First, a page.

A lot of people go a little wild on Friday night. The pressures of the work week; a desire to milk the weekend for all it's worth are often cited. Last Friday Gwenne, Holly and I joined a group of Glens Falls area paddlers to go wild in the best sense of the word. This loose knit band of adventurers organized by Maureen Coutant usually gather every other Tuesday evening for conversation and outings on area waters. Friday's trip was a weather reschedule with Jayne Bouder and Tim and Mary Ward graciously acting as guides for a tour of the South Bay of Lake Champlain in the Town of Dresden in northern Washington County (W. C.).
The Adirondack Park boundary follows the western shoreline then cuts across the bay and up the opposite hillside southerly along the border between Whitehall and Fort Ann. A big chunk of West Mountain between South Bay and the Route 4 corridor has passed from the Nature Conservancy to New York State, becoming a State Forest, but apparently not Forest Preserve since it is just outside the Blue Line. Tim says there are 12 miles of trails here and he highly recommends a hike to North Saddle for the views and the delicate "Japanese Garden" forest communities of its steep rocky cliffs. Other points of interest are Devils Den, a canoe camping spot on the eastern shore and Death Rock up on the ridge crest.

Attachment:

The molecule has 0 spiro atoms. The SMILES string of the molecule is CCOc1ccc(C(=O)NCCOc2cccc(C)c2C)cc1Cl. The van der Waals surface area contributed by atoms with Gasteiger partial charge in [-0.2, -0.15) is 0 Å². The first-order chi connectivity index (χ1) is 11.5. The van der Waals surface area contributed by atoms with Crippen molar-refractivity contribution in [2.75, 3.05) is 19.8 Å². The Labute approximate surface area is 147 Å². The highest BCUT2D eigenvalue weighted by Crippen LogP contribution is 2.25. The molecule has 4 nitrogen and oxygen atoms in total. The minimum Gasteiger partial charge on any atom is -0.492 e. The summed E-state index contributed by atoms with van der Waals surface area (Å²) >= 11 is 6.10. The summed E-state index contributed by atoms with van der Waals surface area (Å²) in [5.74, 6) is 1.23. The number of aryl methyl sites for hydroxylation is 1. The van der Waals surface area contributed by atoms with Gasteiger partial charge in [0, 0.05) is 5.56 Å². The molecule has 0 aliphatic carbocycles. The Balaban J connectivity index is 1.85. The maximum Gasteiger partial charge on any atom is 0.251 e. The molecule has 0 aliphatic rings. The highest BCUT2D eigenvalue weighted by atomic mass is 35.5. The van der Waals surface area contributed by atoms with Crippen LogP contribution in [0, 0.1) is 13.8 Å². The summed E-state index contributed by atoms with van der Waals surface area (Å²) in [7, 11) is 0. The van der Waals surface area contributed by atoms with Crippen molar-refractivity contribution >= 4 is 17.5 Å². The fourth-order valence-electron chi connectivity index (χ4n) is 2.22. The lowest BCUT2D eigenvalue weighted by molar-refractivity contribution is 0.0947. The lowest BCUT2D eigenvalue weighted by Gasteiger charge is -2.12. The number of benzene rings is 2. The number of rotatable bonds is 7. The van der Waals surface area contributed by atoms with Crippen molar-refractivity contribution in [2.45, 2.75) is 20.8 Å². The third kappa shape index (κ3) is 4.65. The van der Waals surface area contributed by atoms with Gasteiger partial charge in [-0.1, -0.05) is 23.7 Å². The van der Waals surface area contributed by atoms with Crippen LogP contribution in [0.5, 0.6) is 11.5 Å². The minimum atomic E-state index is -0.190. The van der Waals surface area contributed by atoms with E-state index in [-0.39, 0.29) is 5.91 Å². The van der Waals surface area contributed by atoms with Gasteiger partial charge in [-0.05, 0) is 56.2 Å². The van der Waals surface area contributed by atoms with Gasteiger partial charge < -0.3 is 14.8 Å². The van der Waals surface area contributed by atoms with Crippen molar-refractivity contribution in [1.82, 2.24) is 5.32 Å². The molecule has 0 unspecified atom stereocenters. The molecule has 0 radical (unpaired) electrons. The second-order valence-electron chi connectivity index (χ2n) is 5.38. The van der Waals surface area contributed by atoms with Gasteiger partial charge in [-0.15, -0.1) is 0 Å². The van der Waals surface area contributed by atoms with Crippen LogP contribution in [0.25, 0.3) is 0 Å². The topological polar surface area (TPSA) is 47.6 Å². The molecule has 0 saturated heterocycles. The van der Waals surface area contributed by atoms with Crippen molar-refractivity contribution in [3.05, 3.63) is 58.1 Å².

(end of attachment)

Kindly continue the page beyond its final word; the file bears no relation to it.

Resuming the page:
This evening our destination is to paddle as far towards the head of the bay as time allows. We find a narrow channel through the rice marshes and note that the water here has cleared, fed by sparkling Mt. Hope Brook as it tumbles off Putnam Mountain and becomes South Bay Creek. We've been fighting a headwind, sweaty and a little worked when magically someone turns on the air conditioning. Just like that a cool, refreshing breeze slides down slope and tells us "we have arrived." We are directly beneath the towering cliff of The Diameter with its chaotic talus apron. Tim explains that this is Cold Spring where an icy trickle comes out of the rocks. There are usually a few cans of beer chillin' here, leftovers from the last fishing party. Water and air are kept cold by ice that builds up in the jumble of boulders at the cliff's base.
From previous visits I remember a clean, winding stream if you go beyond Cold Spring. There were silver maple and ostrich fern swamps, beaver dams and trees across the stream until all but the most obsessive turn around, sated with the verdant aliveness of the place.
Tim and Mary live in a hand crafted rustic house nestled above the bay, commute by canoe and are great sources of information about the area. Thanks to them and Jayne and Maureen for a memorable trip.